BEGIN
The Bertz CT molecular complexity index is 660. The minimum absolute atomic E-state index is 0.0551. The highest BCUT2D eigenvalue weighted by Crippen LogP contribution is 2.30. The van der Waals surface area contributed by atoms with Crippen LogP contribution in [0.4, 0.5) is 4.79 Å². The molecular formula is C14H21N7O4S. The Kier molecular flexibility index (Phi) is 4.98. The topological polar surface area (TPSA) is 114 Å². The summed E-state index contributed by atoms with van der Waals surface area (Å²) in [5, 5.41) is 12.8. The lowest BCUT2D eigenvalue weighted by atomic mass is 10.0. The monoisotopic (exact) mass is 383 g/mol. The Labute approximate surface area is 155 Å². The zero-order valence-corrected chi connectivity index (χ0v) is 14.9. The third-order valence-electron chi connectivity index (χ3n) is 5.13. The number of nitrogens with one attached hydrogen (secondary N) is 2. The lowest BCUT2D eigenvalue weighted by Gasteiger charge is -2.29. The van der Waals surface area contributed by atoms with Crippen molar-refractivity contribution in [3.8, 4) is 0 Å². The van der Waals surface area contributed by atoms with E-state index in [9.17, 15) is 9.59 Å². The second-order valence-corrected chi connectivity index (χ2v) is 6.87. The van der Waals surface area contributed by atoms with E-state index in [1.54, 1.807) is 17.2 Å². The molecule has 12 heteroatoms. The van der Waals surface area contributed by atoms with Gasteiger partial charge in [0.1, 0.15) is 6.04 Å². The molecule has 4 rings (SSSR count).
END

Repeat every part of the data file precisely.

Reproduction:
The Bertz CT molecular complexity index is 660. The minimum absolute atomic E-state index is 0.0551. The highest BCUT2D eigenvalue weighted by Crippen LogP contribution is 2.30. The van der Waals surface area contributed by atoms with Crippen LogP contribution in [0.4, 0.5) is 4.79 Å². The molecular formula is C14H21N7O4S. The Kier molecular flexibility index (Phi) is 4.98. The topological polar surface area (TPSA) is 114 Å². The summed E-state index contributed by atoms with van der Waals surface area (Å²) in [5, 5.41) is 12.8. The lowest BCUT2D eigenvalue weighted by atomic mass is 10.0. The monoisotopic (exact) mass is 383 g/mol. The Labute approximate surface area is 155 Å². The zero-order valence-corrected chi connectivity index (χ0v) is 14.9. The third-order valence-electron chi connectivity index (χ3n) is 5.13. The number of nitrogens with one attached hydrogen (secondary N) is 2. The lowest BCUT2D eigenvalue weighted by Gasteiger charge is -2.29. The van der Waals surface area contributed by atoms with Crippen molar-refractivity contribution in [3.8, 4) is 0 Å². The van der Waals surface area contributed by atoms with E-state index in [9.17, 15) is 9.59 Å². The second-order valence-corrected chi connectivity index (χ2v) is 6.87. The van der Waals surface area contributed by atoms with E-state index in [1.54, 1.807) is 17.2 Å². The molecule has 12 heteroatoms. The van der Waals surface area contributed by atoms with Gasteiger partial charge in [0.1, 0.15) is 6.04 Å². The molecule has 4 rings (SSSR count).